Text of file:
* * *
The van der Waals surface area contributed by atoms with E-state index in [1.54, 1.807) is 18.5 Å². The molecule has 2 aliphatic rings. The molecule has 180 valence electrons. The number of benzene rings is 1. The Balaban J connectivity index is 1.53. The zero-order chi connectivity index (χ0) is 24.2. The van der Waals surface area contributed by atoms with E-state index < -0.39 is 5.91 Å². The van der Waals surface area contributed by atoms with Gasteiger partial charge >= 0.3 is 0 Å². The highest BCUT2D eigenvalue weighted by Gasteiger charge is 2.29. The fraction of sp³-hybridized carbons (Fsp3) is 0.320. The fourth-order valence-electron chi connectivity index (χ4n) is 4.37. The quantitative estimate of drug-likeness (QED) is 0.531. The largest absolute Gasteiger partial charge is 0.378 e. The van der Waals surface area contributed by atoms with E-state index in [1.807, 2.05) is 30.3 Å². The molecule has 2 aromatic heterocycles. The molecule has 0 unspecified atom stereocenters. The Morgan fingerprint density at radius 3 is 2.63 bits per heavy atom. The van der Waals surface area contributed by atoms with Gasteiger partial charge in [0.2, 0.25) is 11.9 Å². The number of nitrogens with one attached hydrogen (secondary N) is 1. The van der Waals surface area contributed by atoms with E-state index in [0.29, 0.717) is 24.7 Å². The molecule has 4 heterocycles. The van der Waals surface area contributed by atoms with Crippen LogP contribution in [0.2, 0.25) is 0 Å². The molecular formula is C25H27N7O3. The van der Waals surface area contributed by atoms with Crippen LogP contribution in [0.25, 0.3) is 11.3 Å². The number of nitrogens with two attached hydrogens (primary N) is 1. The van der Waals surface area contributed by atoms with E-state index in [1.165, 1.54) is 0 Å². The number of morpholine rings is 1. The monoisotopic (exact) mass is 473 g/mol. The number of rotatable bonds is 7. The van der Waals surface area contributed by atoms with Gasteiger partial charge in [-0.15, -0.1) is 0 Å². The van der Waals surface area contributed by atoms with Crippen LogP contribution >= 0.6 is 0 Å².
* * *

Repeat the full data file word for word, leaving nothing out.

The van der Waals surface area contributed by atoms with E-state index in [1.54, 1.807) is 18.5 Å². The molecule has 2 aliphatic rings. The molecule has 180 valence electrons. The number of benzene rings is 1. The Balaban J connectivity index is 1.53. The zero-order chi connectivity index (χ0) is 24.2. The van der Waals surface area contributed by atoms with E-state index < -0.39 is 5.91 Å². The van der Waals surface area contributed by atoms with Gasteiger partial charge >= 0.3 is 0 Å². The highest BCUT2D eigenvalue weighted by Gasteiger charge is 2.29. The fraction of sp³-hybridized carbons (Fsp3) is 0.320. The fourth-order valence-electron chi connectivity index (χ4n) is 4.37. The quantitative estimate of drug-likeness (QED) is 0.531. The largest absolute Gasteiger partial charge is 0.378 e. The van der Waals surface area contributed by atoms with E-state index in [1.807, 2.05) is 30.3 Å². The molecule has 2 aromatic heterocycles. The molecule has 0 unspecified atom stereocenters. The Morgan fingerprint density at radius 3 is 2.63 bits per heavy atom. The van der Waals surface area contributed by atoms with Gasteiger partial charge in [0.2, 0.25) is 11.9 Å². The number of nitrogens with one attached hydrogen (secondary N) is 1. The van der Waals surface area contributed by atoms with E-state index in [0.29, 0.717) is 24.7 Å². The molecule has 4 heterocycles. The van der Waals surface area contributed by atoms with Crippen LogP contribution in [0.2, 0.25) is 0 Å². The molecular formula is C25H27N7O3. The van der Waals surface area contributed by atoms with Crippen LogP contribution in [0.25, 0.3) is 11.3 Å². The number of nitrogens with two attached hydrogens (primary N) is 1. The van der Waals surface area contributed by atoms with E-state index in [1.165, 1.54) is 0 Å². The number of morpholine rings is 1. The monoisotopic (exact) mass is 473 g/mol. The number of rotatable bonds is 7. The van der Waals surface area contributed by atoms with Gasteiger partial charge in [-0.15, -0.1) is 0 Å². The van der Waals surface area contributed by atoms with Crippen LogP contribution >= 0.6 is 0 Å².